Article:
From Disaster In Thoothukudi To Resurgence In Kachchh: India's Copper Story Turns 180 Degrees

Abhishek Kumar

Feb 07, 2024, 12:20 PM | Updated 12:20 PM IST

Sterlite Copper Plant in Thoothukudi
Sterlite Copper Plant in Thoothukudi
  • Adani's new world's largest plant will invoke a positive sentiment in the copper sector to meet India's growing demand
  • Five years after the disastrous shutdown of the Sterlite Copper plant in Thoothukudi, India’s copper production is set to witness a remarkable uptick. The resurgence is being led by Adani Group’s latest making biggest ever inroad into copper production.  

    India will soon boast the world's largest copper manufacturing plant. Kutch Copper Ltd (KCL), a subsidiary of Adani Enterprises Ltd is establishing a facility at Mundra in Gujarat. The plant costing $1.2 billion will start its operations by the end of March this year.

    In its first phase, it will produce 0.5 million tonnes of copper, which will be increased to 1 million tonnes during the second phase commencing in March 2029.

    The plant will majorly provide feeder services to Adani’s multiple ventures in green energy, renewables and infrastructure. "Adani wants to become a global leader in the copper business, leveraging the Adani Group's strong position in resource trading, logistics, renewable power, and infrastructure," said a source quoted by PTI

    Shutdown of Sterlite plant

    Before the shutdown of the Sterlite plant in Thoothukudi, India used to be a net exporter of copper. Despite having only 2 per cent of global copper reserves, India’s share in refined copper production was 4 per cent.

    In Financial Year (FY) 2018, India exported 398 kilo tonnes (kt) of copper cathode, an uptick of 12.3 per cent compared to FY2017.

    The bulk of India’s copper production was centered at the sterlite plant, which produced around 40 per cent of India’s copper. After Vedanta launched the expansion project, protests demanding a shutdown of the plant began in February 2018.

    Some vested anti-development interest groups are said to have provoked the local population against the project. Over the next 3 months, multiple protests were systematically organised against the plan. On 22 May 2018, 20,000 protesters turned violent, leading to lathi-charge and shooting by the local police.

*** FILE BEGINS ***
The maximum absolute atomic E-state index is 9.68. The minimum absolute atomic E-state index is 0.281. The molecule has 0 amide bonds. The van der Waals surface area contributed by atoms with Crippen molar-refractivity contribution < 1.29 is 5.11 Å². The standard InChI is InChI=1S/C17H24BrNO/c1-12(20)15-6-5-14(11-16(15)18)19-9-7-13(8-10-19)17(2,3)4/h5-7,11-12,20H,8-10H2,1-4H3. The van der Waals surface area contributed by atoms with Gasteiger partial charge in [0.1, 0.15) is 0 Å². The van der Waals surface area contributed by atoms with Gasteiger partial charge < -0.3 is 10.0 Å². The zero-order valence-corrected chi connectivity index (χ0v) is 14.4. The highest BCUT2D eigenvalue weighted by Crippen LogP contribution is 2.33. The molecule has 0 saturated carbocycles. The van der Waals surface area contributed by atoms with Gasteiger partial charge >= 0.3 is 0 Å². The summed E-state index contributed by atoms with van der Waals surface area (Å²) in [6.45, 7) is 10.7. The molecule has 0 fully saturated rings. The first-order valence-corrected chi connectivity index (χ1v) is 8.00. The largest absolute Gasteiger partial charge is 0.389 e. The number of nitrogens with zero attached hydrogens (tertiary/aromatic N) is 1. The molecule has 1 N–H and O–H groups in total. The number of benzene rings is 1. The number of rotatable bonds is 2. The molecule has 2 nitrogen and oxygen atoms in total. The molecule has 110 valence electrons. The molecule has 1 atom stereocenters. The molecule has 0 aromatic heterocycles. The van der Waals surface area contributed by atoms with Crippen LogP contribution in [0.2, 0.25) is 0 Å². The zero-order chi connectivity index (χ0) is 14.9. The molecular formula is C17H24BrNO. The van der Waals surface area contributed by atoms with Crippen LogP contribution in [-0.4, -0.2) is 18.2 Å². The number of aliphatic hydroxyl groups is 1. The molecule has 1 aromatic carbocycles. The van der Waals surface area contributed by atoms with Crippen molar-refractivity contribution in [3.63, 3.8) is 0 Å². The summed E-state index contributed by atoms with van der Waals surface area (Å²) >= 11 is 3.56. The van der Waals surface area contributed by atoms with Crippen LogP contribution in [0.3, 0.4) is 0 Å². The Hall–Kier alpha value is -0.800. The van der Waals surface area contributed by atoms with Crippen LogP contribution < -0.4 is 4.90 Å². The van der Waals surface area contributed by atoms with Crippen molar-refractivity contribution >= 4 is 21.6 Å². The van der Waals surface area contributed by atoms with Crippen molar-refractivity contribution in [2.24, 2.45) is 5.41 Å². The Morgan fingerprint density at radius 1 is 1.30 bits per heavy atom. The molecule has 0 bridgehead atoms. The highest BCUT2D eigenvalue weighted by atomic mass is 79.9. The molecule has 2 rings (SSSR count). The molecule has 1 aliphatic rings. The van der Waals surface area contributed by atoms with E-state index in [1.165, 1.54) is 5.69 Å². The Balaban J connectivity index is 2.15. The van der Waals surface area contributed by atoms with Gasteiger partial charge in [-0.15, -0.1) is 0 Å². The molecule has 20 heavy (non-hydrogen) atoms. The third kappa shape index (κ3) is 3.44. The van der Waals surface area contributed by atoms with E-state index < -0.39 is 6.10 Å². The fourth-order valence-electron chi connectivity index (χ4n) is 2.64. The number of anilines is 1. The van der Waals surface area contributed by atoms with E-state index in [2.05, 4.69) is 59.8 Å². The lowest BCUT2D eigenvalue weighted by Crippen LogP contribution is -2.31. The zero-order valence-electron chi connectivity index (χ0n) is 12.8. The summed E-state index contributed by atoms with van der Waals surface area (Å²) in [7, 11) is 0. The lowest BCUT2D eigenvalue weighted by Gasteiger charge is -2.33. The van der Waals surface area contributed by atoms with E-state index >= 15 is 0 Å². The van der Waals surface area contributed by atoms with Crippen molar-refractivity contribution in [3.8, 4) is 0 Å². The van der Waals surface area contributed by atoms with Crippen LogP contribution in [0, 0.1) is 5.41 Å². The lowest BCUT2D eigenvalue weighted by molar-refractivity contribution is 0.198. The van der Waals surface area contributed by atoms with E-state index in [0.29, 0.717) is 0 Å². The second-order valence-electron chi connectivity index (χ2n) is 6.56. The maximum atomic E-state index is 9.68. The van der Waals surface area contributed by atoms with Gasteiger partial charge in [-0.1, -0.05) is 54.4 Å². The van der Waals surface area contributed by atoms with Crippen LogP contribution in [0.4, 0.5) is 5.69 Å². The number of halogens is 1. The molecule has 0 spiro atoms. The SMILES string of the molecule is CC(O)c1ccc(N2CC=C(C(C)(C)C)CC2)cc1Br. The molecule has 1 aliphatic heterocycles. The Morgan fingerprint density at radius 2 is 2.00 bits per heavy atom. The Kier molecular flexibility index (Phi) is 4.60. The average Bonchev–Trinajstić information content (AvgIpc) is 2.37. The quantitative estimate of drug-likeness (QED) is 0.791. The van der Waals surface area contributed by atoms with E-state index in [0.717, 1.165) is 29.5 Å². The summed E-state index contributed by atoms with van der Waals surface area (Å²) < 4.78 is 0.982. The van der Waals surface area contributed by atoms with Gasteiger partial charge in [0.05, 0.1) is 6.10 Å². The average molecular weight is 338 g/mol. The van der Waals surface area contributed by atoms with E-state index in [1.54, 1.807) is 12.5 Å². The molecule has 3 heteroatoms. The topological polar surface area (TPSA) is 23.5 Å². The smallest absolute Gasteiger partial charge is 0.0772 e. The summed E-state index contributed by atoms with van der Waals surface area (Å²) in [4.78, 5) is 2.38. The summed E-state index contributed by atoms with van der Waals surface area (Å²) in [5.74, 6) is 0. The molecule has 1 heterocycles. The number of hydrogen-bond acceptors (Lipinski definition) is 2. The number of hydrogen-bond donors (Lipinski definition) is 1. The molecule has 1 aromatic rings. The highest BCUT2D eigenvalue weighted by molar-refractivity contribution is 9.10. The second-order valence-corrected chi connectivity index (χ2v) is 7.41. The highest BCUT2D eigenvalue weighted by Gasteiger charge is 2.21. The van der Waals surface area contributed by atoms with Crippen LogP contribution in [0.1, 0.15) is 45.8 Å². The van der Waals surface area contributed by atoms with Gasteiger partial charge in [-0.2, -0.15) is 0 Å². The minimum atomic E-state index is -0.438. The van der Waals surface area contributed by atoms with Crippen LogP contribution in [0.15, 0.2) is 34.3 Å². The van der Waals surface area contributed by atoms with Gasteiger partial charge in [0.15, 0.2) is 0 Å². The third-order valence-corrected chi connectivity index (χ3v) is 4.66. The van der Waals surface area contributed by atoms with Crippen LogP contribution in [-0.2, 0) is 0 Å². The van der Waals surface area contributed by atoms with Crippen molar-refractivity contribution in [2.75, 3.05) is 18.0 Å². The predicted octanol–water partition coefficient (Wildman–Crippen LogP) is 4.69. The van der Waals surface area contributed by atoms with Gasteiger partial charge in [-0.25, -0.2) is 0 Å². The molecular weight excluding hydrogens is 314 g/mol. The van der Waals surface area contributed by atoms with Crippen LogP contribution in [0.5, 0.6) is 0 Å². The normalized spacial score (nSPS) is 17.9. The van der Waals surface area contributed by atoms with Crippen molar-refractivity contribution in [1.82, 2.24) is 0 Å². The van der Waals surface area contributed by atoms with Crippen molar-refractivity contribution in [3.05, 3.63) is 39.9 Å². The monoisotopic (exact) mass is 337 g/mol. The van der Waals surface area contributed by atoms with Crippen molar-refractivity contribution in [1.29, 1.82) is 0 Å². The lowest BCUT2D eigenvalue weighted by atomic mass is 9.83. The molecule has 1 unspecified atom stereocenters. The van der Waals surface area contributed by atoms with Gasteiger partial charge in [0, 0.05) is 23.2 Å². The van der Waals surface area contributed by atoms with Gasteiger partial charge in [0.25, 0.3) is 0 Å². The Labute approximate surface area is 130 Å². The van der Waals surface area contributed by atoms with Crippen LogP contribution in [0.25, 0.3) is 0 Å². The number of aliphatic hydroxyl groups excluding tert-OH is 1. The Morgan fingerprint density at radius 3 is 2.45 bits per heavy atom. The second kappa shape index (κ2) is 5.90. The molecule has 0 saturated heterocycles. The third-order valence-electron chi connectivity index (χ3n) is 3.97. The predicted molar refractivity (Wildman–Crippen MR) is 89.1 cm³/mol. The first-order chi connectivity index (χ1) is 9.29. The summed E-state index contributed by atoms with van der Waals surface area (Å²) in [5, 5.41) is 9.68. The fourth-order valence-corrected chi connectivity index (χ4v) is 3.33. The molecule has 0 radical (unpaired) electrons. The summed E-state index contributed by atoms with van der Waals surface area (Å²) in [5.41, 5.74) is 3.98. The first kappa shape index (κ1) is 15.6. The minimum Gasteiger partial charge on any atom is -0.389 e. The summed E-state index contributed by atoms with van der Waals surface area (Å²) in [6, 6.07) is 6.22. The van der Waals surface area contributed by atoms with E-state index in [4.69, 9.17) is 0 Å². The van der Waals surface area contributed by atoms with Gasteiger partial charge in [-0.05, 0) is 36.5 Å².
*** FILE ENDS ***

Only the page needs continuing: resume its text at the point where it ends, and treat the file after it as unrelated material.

The fracas resulted in the unfortunate death of 14 people. Later that month, the Tamil Nadu government ordered permanent closure of the sterlite plant.

    Impact of shutdown

    The closure resulted in a devastating impact on India’s copper production capacity. At a time when India needed more localised copper production, the shutdown resulted in India’s refined copper production dropping from 830,000 tonnes in FY2018, to 450,000 tonnes in FY2019.

    The after-effects of the shutdown made India a net importer of copper within a span of a few months. India’s exports dropped from 3.78 lakh tonnes in FY2018 to 47,917 tonnes.

    It has been on a gradual decline since then, recording a low of 30,000 tonnes in FY2023. On the contrary, India’s imports increased from 44,245 tonnes in FY2018 to 92,290 tonnes in FY2019.

    In FY2023, the corresponding figure was a humongous 181,000 tonnes, despite India’s production clocking 555,000 tonnes, the highest production volume of the last 5 years. It resulted in industries sending Rs 11,636 crore more for availing copper, cascading effects of which are ultimately borne by the last mile consumer.

    Importance of Copper in economy

    The shutdown came at possibly the worst turn in India’s industrial history.  Copper is the third most used metal in India. It is used in sectors like green energy, defence, manufacturing, and infrastructure - crucial domains for India’s sojourn from transitioning to developed nation status.

    Nearly 40 per cent of copper is consumed by the infrastructure and construction sector, which is anticipated to increase further in the upcoming decade.

    Additionally, the ambitious goal of having 500 GW of renewable energy capacity by 2030 is leading to an exponential increase in demand for copper. Compared to conventional cars demanding 9 to 22 kilograms (kg) of copper, a hybrid EV consumes around 38kg.

    Similarly, compared to power generated from natural gas and coal, solar and offshore wind projects require two times and five times more copper respectively.

    According to International Copper Association India, India’s copper demand is set to touch 2.8 million tonnes by the end of 2030. But India could again become a copper surplus nation in the next few years.

    Gautam Adani’s entry into space has come at the right juncture for India. Currently, the country's biggest copper plant with a capacity of 500,000 tonnes is operated by Hindalco Industries Ltd. Vedanta is also looking for ways to reopen Sterlite copper plants.

    With the rise in demand and positive sentiments accruing from Adani Group’s entry, India is looking forward to a sharp uptick in copper production.

    Abhishek is Staff Writer at Swarajya.

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